Patent Office is asking the right questions to lower drug costs

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The main activities that drug makers get penalized for are illegally marketing a drug to a doctor, and deliberately overcharging Medicare or Medicaid. R Carner

Patent Office is asking the right questions to lower drug costs

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The United States Patent and Trademark Office (USPTO) is finally asking the right questions.

Brand pharmaceutical companies are gaming the patent system, and it’s costing us all. Fortunately, the Director of the U.S. Patent and Trademark Office, Kathi Vidal, seems poised to tackle what others before her have overlooked or ignored.


Brand pharmaceutical companies are inappropriately extending their monopolies on the most expensive drugs in the market by protecting them behind a mountain of duplicative patents. These duplicative patents form an impenetrable thicket for competitors, keeping lower-cost alternatives at bay long past the time a branded drugmaker has recouped its investment, and long past the time its drug could be considered novel.

The rapid growth of patent thickets, however, has invited scrutiny. Congress has long taken comfort in the idea that branded drugmakers are patenting small improvements to existing products. A closer examination reveals that many patents thought to represent incremental innovation are actually duplicates, or “non-patentably distinct.”

To be clear, incremental innovations to improve therapies for patients are critical and not at issue here. Rather, the scheme to block competition relies on a little-known maneuver called obviousness-type double patenting (OTDP). Obviousness-type double patenting is what it sounds like — it is patenting one invention multiple times.

Obviousness-type double patenting is not allowed in other countries, but here in the U.S., you can patent the same invention, with slightly different wording, as many times as you want. Those patents must simply be linked together with a common expiration date (called a terminal disclaimer). Without this admission of obviousness-type double patenting, these patents would be rejected by the USPTO. In some cases, nearly 80% of a drug’s patents may be duplicative.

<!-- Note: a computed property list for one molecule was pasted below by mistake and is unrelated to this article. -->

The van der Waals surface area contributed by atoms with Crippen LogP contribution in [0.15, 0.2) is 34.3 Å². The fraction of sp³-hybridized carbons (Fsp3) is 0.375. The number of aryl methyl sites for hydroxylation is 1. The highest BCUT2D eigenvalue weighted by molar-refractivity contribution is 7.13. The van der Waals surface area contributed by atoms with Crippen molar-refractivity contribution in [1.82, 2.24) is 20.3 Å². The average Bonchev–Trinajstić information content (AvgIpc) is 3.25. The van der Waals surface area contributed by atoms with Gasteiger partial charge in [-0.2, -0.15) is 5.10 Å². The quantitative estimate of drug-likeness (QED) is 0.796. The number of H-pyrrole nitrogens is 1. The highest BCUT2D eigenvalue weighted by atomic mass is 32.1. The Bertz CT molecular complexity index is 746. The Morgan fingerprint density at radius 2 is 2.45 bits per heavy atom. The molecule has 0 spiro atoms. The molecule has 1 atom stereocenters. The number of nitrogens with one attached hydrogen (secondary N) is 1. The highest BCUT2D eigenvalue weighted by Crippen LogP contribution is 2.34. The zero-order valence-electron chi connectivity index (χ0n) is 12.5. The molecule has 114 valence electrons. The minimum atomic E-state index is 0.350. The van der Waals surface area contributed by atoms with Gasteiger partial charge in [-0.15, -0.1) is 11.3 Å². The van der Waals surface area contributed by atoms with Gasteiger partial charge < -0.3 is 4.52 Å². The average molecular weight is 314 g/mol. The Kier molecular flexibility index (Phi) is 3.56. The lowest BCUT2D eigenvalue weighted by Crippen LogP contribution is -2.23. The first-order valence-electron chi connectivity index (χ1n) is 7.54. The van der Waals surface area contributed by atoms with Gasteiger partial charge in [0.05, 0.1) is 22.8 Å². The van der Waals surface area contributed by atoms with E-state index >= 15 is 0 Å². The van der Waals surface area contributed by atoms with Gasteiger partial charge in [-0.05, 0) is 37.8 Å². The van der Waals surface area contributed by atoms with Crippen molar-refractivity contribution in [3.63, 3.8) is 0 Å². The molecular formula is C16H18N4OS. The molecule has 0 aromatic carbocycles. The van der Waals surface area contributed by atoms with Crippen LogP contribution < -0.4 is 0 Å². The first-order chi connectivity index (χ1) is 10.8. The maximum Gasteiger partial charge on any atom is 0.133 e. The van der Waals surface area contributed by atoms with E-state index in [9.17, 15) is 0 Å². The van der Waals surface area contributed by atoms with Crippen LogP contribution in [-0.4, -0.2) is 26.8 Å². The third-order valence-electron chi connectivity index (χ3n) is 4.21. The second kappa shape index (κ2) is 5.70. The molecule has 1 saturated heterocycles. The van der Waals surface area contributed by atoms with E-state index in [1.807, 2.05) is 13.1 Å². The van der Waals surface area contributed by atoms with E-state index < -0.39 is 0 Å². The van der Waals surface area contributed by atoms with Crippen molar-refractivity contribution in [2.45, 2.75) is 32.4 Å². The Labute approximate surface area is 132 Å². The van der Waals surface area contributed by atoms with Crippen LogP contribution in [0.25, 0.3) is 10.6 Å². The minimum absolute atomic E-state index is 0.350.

Why does it matter if a duplicative patent is approved if it expires at the same time as the original? Biosimilar makers work to identify weak, non-innovative, follow-on patents to challenge as a means to come to market sooner and compete. Challenging a patent, whether weak or strong, duplicative or innovative, costs about $1 million dollars from start to finish. A potential competitor must invalidate every single patent to enter the market. This becomes a cost-prohibitive proposition for a generic and/or biosimilar maker.

Branded drug companies know it’s a numbers game that their competitors can’t win. The result — delayed generic and biosimilar launches — keeps patients and the Medicare program paying higher prices for longer than anywhere else in the world.

In response to the growing problem, USPTO issued a series of policy proposals, on Oct. 4th, for public comment, aimed at improving patent quality, encouraging consistency in examinations, and tightening written description rules. Most importantly, though, the request for comment seeks input on how to tackle the issue of patent thicketing. Director Vidal has taken the issue up with gusto and appears to be asking all the right questions.


The solution is common sense. An obviousness-type double patent determination and its accompanying terminal disclaimer should count as an admission of just that … double patenting. Patents tied together by a terminal disclaimer should rise and fall together, or terminal disclaimers shouldn’t exist at all. In other words, if a patent is invalidated, the patents linked to it by a terminal disclaimer would be deemed unenforceable. The proliferation of weak patents is bad for innovation and competition, for solvent health systems, and most importantly, for patients.

The USPTO’s “request for comment” strikes at the heart of the root cause of inflated drug prices. We strongly urge Director Vidal to implement these critical reforms.

Dr. Rachel Goode is senior vice president of Patents and Legal at Fresenius Kabi.

© 2023 Washington Examiner

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